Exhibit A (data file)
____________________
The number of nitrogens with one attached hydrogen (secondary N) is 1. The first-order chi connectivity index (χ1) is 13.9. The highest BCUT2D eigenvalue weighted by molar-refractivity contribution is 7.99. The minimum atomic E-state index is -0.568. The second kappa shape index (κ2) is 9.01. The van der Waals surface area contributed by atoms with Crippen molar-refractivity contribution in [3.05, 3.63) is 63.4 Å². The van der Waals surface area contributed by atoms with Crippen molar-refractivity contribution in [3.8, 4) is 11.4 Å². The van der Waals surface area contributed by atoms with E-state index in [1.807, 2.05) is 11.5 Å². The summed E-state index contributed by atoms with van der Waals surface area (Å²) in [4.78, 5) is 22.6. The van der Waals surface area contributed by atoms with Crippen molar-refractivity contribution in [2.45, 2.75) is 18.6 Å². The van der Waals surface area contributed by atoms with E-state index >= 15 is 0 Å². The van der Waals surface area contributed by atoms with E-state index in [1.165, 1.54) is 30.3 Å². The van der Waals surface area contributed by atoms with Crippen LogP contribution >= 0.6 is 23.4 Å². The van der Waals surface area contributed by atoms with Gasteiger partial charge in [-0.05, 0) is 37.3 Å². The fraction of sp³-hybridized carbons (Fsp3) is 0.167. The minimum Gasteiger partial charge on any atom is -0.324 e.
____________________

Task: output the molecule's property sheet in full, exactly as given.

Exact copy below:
The number of nitrogens with one attached hydrogen (secondary N) is 1. The first-order chi connectivity index (χ1) is 13.9. The highest BCUT2D eigenvalue weighted by molar-refractivity contribution is 7.99. The minimum atomic E-state index is -0.568. The second kappa shape index (κ2) is 9.01. The van der Waals surface area contributed by atoms with Crippen molar-refractivity contribution in [3.05, 3.63) is 63.4 Å². The van der Waals surface area contributed by atoms with Crippen molar-refractivity contribution in [3.8, 4) is 11.4 Å². The van der Waals surface area contributed by atoms with E-state index in [1.807, 2.05) is 11.5 Å². The summed E-state index contributed by atoms with van der Waals surface area (Å²) in [4.78, 5) is 22.6. The van der Waals surface area contributed by atoms with Crippen molar-refractivity contribution in [2.45, 2.75) is 18.6 Å². The van der Waals surface area contributed by atoms with E-state index >= 15 is 0 Å². The van der Waals surface area contributed by atoms with E-state index in [1.165, 1.54) is 30.3 Å². The van der Waals surface area contributed by atoms with Crippen LogP contribution >= 0.6 is 23.4 Å². The van der Waals surface area contributed by atoms with Gasteiger partial charge in [-0.05, 0) is 37.3 Å². The fraction of sp³-hybridized carbons (Fsp3) is 0.167. The minimum Gasteiger partial charge on any atom is -0.324 e.